The White House has ruled out a temporary ban on the repossession of homes, despite a growing row over alleged malpractice.
Some US banks have already imposed their own moratorium on foreclosures while they investigate possible legal flaws in the eviction process.
Amid claims that shoddy paperwork led to wrongful repossessions, calls have grown for a nationwide moratorium.
But a White House spokesman said this could have "unintended consequences".
Last week, Bank of America said it would extend its ban on sales of repossessed homes from 23 US states to all 50.
JPMorgan Chase and Ally GMAC Mortgage have suspended foreclosures in 23 states.
At issue are claims that foreclosure documents were signed off without proper checks and people were wrongly evicted.
BoA is looking into whether homes were repossessed by so-called "robo-signers" and other automated processes, whereby mortgage company employees or their lawyers do not thoroughly verify the information in them.
With banks expected to take over a record 1.2 million homes this year, up from about one million last year, according to the real estate data company RealtyTrac, the foreclosure issue is a hot political potato.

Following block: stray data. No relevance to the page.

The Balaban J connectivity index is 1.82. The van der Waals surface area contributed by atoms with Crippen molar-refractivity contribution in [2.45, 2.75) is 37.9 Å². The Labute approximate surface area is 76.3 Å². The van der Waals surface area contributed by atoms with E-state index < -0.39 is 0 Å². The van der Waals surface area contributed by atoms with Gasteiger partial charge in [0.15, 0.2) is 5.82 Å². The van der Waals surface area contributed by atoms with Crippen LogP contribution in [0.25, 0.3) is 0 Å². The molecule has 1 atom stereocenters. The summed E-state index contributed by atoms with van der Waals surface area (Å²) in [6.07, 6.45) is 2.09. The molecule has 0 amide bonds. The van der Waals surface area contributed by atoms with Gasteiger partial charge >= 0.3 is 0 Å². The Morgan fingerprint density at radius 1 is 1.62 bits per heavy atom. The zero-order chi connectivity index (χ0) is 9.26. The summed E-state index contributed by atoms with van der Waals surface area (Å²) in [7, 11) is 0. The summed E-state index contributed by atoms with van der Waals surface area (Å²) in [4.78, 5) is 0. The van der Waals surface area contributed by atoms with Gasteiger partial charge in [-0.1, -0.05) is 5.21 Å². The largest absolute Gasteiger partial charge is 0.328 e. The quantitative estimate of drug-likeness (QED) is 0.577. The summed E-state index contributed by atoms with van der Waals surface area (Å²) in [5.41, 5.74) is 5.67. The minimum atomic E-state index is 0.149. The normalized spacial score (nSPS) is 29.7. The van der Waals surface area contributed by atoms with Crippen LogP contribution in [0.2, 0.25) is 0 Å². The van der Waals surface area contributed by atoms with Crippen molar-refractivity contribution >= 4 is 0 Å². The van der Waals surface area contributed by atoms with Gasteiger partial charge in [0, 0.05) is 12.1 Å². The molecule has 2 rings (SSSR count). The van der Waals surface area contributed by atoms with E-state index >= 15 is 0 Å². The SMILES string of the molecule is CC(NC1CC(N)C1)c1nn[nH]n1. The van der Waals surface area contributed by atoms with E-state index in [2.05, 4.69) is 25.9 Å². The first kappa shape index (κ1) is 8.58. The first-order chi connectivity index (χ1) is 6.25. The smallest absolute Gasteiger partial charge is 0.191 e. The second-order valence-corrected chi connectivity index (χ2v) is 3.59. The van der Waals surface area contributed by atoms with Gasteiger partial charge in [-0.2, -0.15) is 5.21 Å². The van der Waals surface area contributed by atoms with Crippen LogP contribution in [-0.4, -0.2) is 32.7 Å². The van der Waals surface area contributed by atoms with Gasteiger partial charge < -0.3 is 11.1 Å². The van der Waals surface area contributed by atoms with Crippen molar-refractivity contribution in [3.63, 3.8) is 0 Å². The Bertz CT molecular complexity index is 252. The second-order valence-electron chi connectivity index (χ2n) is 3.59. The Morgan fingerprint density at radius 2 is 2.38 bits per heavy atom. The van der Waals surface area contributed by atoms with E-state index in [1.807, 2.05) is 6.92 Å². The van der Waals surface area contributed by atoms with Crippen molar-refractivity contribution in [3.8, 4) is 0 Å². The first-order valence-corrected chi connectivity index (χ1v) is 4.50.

"American families should not have to worry about losing their homes to sloppy bureaucratic mismanagement or fraud," said Senate Banking Committee chairman Christopher Dodd last week.
He also announced that the committee would hold a hearing next month to look into mortgage servicing and foreclosure processing.
However, on Tuesday White House spokesman Robert Gibbs said that a temporary ban could have an unforeseen impact on the ailing US housing market.
"There are a series of unintended consequences to a broader moratorium," he said. President Barack Obama's administration was determined to "get to the bottom of" a problem of hasty foreclosures.
But Mr Gibbs added: "We want to take the just and necessary steps to ensure that the process is being followed legally. At the same time, we don't want to see broader harm done to the housing market and to the housing recovery."
Critics of a moratorium have warned that it could penalise pension funds, insurance companies and other investors, making new loans more expensive.
Investors seeking to recover bad loans might be prevented from doing so, critics argue.
Tim Ryan, chief executive of the US Securities Industry and Financial Markets Association said on Monday: "It is imperative... that care be taken in addressing these issues to ensure that no unnecessary damage is done to an already weak housing market and, in turn, that there is not further negative impact on the economy."